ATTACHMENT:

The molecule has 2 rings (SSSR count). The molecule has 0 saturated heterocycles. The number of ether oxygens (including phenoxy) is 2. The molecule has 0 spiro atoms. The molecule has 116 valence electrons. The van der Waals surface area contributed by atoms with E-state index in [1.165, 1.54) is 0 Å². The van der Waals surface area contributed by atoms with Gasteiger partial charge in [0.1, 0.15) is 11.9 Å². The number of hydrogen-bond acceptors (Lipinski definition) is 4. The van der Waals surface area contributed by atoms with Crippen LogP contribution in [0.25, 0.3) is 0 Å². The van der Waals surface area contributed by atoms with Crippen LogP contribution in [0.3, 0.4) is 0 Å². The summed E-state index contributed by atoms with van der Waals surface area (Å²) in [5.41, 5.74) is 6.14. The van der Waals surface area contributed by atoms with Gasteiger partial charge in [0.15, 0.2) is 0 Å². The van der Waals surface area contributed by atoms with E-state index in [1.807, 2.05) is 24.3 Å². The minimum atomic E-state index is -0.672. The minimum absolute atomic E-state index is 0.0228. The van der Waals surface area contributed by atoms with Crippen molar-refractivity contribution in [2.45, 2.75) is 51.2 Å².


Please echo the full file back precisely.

The molecule has 2 rings (SSSR count). The molecule has 0 saturated heterocycles. The number of ether oxygens (including phenoxy) is 2. The molecule has 0 spiro atoms. The molecule has 116 valence electrons. The van der Waals surface area contributed by atoms with E-state index in [1.165, 1.54) is 0 Å². The van der Waals surface area contributed by atoms with Gasteiger partial charge in [0.1, 0.15) is 11.9 Å². The number of hydrogen-bond acceptors (Lipinski definition) is 4. The van der Waals surface area contributed by atoms with Crippen LogP contribution in [0.25, 0.3) is 0 Å². The van der Waals surface area contributed by atoms with Crippen LogP contribution in [0.3, 0.4) is 0 Å². The summed E-state index contributed by atoms with van der Waals surface area (Å²) in [5.41, 5.74) is 6.14. The van der Waals surface area contributed by atoms with Gasteiger partial charge in [0.15, 0.2) is 0 Å². The van der Waals surface area contributed by atoms with E-state index in [1.807, 2.05) is 24.3 Å². The minimum atomic E-state index is -0.672. The minimum absolute atomic E-state index is 0.0228. The van der Waals surface area contributed by atoms with Crippen molar-refractivity contribution in [2.45, 2.75) is 51.2 Å².